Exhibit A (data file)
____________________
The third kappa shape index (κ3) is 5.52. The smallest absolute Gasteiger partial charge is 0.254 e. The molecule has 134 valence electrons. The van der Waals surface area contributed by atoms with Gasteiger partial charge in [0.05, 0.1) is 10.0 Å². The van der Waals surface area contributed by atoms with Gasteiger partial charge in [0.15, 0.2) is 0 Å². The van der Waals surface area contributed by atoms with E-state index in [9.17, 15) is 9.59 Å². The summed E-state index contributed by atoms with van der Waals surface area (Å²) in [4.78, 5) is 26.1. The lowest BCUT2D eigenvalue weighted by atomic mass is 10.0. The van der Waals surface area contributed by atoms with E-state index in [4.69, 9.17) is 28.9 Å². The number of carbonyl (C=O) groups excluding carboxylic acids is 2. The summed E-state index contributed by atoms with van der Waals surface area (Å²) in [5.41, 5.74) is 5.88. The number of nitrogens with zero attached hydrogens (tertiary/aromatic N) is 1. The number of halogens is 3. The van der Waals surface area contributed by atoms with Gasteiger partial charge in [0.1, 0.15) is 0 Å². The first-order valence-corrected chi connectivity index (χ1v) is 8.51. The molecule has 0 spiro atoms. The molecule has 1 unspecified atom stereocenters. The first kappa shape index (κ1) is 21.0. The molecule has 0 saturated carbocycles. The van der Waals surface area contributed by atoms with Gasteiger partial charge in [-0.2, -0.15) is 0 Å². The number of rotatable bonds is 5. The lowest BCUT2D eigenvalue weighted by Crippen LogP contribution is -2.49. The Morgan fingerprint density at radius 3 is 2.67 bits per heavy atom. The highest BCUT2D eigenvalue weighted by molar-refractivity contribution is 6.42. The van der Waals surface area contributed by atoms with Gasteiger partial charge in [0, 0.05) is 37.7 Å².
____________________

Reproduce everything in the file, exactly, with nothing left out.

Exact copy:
The third kappa shape index (κ3) is 5.52. The smallest absolute Gasteiger partial charge is 0.254 e. The molecule has 134 valence electrons. The van der Waals surface area contributed by atoms with Gasteiger partial charge in [0.05, 0.1) is 10.0 Å². The van der Waals surface area contributed by atoms with Gasteiger partial charge in [0.15, 0.2) is 0 Å². The van der Waals surface area contributed by atoms with E-state index in [9.17, 15) is 9.59 Å². The summed E-state index contributed by atoms with van der Waals surface area (Å²) in [4.78, 5) is 26.1. The lowest BCUT2D eigenvalue weighted by atomic mass is 10.0. The van der Waals surface area contributed by atoms with E-state index in [4.69, 9.17) is 28.9 Å². The number of carbonyl (C=O) groups excluding carboxylic acids is 2. The summed E-state index contributed by atoms with van der Waals surface area (Å²) in [5.41, 5.74) is 5.88. The number of nitrogens with zero attached hydrogens (tertiary/aromatic N) is 1. The number of halogens is 3. The van der Waals surface area contributed by atoms with Gasteiger partial charge in [0.1, 0.15) is 0 Å². The first-order valence-corrected chi connectivity index (χ1v) is 8.51. The molecule has 0 spiro atoms. The molecule has 1 unspecified atom stereocenters. The first kappa shape index (κ1) is 21.0. The molecule has 0 saturated carbocycles. The van der Waals surface area contributed by atoms with Gasteiger partial charge in [-0.2, -0.15) is 0 Å². The number of rotatable bonds is 5. The lowest BCUT2D eigenvalue weighted by Crippen LogP contribution is -2.49. The Morgan fingerprint density at radius 3 is 2.67 bits per heavy atom. The highest BCUT2D eigenvalue weighted by molar-refractivity contribution is 6.42. The van der Waals surface area contributed by atoms with Gasteiger partial charge in [0, 0.05) is 37.7 Å².